These 3 case studies illustrate the challenges of intensifying treatment in complex T2D patients--and also the options available to individualize that next step.
There is significant flexibility now available when it comes to intensifying pharmacologic treatment for patients with type 2 diabetes (T2D). There is also a growing opportunity to individualize T2D treatment, both when changes to a regimen are needed and at initiation of medical therapy.The following 3 patient case studies illustrate a number of the common comorbidities and complications associated with T2D that make effective management like working on a jigsaw puzzle. With recent FDA label expansions for several classes of T2D drugs, however, it is getting easier to find a perfect fit.Based on your knowledge of the drugs and the science, what is the best next Rx for each of these patients - and why?
Case #1 patient history. A 72-year-old man with T2D and CKD with albuminuria (eGFR 40 mL/min 3 months ago) presents to clinic today. He is having hypoglycemia a few times a week. BG readings, mostly fasting and before dinner, range from 50-200 mg/dL. Metformin has caused him gastric upset in the past.
Answer: C. Stop glimepiride and start canagliflozin 100 mg/d. The sulfonylurea is probably part of the reason for the patient's hypoglycemia, so neither option A or B is appropriate.
Option C (stop glimepiride and start canagliflozin 100 mg/d) is the best answer, given the patient’s frequency of hypoglycemia and CKD. The CREDENCE (Canagliflozin and Renal Outcomes in Type 2 Diabetes and Nephropathy) trial showed that in patients with T2D, CKD, & albuminuria, those randomized to canagliflozin had a significantly lower rate of the primary outcome (ESRD, doubling of creatinine, and renal- or CVD-related death) vs placebo.
Canagliflozin also has an FDA indication for risk reduction of ESRD, serum creatinine doubling, and cardiovascular death in patients with type 2 diabetes, nephropathy, and albuminuria.
Case #2 patient history. A 43-year-old woman with T2D, diagnosed at age 37, is in clinic; her A1c today is 8%; she has no micro- or macrovascular complications. She has severe obesity (BMI 42). She is on maximum dose metformin. She is trying to adhere to a healthy diet and also to walk 20 mins/day.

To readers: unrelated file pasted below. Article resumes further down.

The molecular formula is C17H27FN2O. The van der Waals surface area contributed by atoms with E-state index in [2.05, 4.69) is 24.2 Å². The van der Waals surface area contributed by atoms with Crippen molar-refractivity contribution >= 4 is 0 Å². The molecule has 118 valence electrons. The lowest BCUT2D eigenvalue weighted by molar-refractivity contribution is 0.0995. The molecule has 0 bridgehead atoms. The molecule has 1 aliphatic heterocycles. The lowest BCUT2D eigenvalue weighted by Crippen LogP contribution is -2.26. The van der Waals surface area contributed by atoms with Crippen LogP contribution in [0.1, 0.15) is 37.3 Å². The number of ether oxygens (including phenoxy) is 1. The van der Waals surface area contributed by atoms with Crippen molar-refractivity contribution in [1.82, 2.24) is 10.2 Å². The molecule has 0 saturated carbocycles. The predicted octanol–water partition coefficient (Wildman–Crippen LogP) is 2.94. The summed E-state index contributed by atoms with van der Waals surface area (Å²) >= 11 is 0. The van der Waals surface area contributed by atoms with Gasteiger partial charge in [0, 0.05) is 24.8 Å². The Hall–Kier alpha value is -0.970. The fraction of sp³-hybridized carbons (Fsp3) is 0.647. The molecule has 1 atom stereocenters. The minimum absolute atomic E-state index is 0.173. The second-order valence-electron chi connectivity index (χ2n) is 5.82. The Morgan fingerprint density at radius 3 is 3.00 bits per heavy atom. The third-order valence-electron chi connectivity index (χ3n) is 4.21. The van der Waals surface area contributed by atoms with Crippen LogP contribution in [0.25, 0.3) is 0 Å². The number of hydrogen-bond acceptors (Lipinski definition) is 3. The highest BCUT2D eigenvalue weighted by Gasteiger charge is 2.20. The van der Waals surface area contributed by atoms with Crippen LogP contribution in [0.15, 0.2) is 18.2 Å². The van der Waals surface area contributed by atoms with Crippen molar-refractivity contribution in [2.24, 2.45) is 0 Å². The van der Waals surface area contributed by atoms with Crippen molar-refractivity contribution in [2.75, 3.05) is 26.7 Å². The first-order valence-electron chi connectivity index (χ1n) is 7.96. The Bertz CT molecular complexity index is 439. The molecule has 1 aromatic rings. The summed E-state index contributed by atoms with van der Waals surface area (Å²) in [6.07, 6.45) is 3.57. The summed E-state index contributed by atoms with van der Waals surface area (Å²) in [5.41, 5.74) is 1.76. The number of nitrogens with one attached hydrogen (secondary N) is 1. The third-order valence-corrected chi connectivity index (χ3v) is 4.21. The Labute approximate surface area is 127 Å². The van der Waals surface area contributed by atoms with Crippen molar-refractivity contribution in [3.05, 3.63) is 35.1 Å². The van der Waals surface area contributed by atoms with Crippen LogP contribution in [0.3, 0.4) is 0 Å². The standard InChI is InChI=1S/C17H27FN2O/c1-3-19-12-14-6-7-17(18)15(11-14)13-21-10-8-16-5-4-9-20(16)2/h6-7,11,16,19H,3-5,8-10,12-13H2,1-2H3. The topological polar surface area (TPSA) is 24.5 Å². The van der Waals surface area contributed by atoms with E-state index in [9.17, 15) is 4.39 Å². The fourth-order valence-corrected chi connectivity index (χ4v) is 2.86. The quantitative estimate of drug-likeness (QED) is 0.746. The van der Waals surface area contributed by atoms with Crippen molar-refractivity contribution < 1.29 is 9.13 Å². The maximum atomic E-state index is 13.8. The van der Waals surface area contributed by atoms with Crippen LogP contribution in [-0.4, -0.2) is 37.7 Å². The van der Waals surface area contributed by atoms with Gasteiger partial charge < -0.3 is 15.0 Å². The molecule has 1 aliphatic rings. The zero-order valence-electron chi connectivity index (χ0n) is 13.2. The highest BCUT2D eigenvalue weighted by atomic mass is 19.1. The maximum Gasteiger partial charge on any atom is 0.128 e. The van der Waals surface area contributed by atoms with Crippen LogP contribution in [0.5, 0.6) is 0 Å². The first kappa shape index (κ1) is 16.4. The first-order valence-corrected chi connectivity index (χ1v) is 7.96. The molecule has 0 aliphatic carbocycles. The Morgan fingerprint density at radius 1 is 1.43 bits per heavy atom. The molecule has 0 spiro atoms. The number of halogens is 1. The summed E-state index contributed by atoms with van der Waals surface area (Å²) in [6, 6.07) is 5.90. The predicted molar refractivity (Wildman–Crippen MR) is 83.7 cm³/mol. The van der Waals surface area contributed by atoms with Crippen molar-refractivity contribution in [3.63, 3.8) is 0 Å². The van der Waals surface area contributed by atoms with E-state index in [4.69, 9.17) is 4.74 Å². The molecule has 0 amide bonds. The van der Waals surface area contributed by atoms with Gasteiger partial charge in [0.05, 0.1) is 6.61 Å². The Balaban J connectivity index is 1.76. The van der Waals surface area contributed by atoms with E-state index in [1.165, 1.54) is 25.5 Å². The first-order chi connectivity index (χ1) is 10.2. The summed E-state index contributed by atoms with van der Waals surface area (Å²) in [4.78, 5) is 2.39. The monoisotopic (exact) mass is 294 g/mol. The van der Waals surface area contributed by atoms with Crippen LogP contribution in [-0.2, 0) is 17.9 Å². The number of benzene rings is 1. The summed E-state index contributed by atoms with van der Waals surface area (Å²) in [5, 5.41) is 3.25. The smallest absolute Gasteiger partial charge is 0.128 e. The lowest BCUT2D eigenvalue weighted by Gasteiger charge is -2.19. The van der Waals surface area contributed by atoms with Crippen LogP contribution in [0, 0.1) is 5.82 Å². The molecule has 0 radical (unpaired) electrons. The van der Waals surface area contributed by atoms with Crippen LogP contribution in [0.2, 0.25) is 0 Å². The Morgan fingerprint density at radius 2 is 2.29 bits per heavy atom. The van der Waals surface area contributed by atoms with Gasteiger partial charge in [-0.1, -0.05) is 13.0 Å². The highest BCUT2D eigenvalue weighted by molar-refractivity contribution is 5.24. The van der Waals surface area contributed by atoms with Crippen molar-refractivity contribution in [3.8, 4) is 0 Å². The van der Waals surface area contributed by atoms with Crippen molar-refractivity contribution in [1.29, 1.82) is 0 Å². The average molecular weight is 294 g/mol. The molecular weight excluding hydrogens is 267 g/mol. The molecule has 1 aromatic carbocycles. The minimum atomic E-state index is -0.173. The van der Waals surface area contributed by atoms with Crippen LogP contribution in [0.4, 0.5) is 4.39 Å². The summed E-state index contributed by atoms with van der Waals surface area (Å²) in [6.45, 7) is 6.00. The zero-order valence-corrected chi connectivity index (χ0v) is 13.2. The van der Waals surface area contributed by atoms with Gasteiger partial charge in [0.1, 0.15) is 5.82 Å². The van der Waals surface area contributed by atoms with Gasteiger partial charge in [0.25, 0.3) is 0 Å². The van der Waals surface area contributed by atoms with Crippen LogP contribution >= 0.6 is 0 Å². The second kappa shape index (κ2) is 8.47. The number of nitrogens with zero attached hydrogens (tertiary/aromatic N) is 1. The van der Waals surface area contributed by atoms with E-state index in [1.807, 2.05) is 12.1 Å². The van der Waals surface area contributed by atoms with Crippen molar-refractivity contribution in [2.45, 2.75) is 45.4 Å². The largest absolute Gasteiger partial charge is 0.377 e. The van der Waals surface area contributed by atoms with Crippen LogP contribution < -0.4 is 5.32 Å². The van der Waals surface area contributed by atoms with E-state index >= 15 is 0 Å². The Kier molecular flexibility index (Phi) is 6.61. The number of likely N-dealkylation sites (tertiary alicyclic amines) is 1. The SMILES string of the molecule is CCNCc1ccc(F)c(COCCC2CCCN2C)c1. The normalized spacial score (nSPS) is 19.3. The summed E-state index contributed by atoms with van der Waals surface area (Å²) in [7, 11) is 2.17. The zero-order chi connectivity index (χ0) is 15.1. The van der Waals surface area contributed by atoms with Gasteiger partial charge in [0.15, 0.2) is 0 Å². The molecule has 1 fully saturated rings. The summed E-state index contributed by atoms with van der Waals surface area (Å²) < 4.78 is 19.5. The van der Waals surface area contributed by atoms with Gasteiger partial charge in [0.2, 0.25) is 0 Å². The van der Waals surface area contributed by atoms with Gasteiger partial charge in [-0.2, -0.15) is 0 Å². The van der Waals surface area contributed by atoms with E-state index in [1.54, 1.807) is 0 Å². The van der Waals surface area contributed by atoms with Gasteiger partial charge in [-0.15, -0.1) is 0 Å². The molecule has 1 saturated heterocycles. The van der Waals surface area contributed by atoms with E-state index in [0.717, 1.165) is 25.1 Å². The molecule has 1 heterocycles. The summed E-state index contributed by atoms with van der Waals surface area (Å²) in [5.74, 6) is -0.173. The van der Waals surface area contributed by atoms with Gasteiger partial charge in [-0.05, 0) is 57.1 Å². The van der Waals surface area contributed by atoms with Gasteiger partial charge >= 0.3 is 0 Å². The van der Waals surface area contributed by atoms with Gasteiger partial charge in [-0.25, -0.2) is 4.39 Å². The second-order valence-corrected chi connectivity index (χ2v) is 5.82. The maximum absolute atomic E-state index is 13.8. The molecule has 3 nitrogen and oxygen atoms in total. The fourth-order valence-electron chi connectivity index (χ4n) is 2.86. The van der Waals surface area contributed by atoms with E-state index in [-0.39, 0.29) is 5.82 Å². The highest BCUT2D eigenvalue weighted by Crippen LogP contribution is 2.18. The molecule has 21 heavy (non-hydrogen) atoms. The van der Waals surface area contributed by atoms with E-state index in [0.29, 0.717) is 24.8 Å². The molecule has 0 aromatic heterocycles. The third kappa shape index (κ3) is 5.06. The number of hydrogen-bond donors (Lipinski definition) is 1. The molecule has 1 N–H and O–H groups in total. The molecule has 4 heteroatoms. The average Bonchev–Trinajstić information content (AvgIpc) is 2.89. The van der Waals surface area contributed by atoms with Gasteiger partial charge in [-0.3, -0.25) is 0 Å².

You talk with her about intensifying her antihyperglycemic regimen and she is in agreement, interested in an agent that will help her lose weight.
Answer: B. Oral semaglutide 3 mg/d for 4 weeks, 7 mg/d for 4 weeks, and then 14 mg/d. Glimepiride and other sulfonylureas are associated with weight gain. Sitagliptin and other DPP-4 inhibitors are weight neutral. In the phase 3a PIONEER 2 open-label trial, patients with T2D not controlled on metformin were randomized to either oral semaglutide or empagliflozin. At 52 wks, patients on semaglutide had significantly greater weight loss (P<.02) vs patients on empagliflozin; option B is best.
Case #3 patient history. A 52-year-old man with history of CAD status post CABG and ischemic cardiomyopathy is referred to your clinic by his cardiologist for management of T2D, diagnosed 5 years ago. He has no history of microvascular complications. He takes sitagliptin 100 mg/d & insulin degludec 15 U at night. His A1c today is 8.5%, renal function is normal. He was discharged last month after a hospitalization for volume overload secondary to a HF exacerbation.
Which agent above, if initiated, would benefit the patient in terms of reducing the likelihood of another hospitalization for HF?
Answer: Dapagliflozin 10 mg/d. Only dapagliflozin has an FDA indication to reduce risk of HF hospitalization in patients with T2D. The indication is based on data from the DECLARE-TIMI 58 trial, in which patients with T2D, less than half of whom had established CVD, were randomized to either placebo or dapagliflozin 10 mg/d.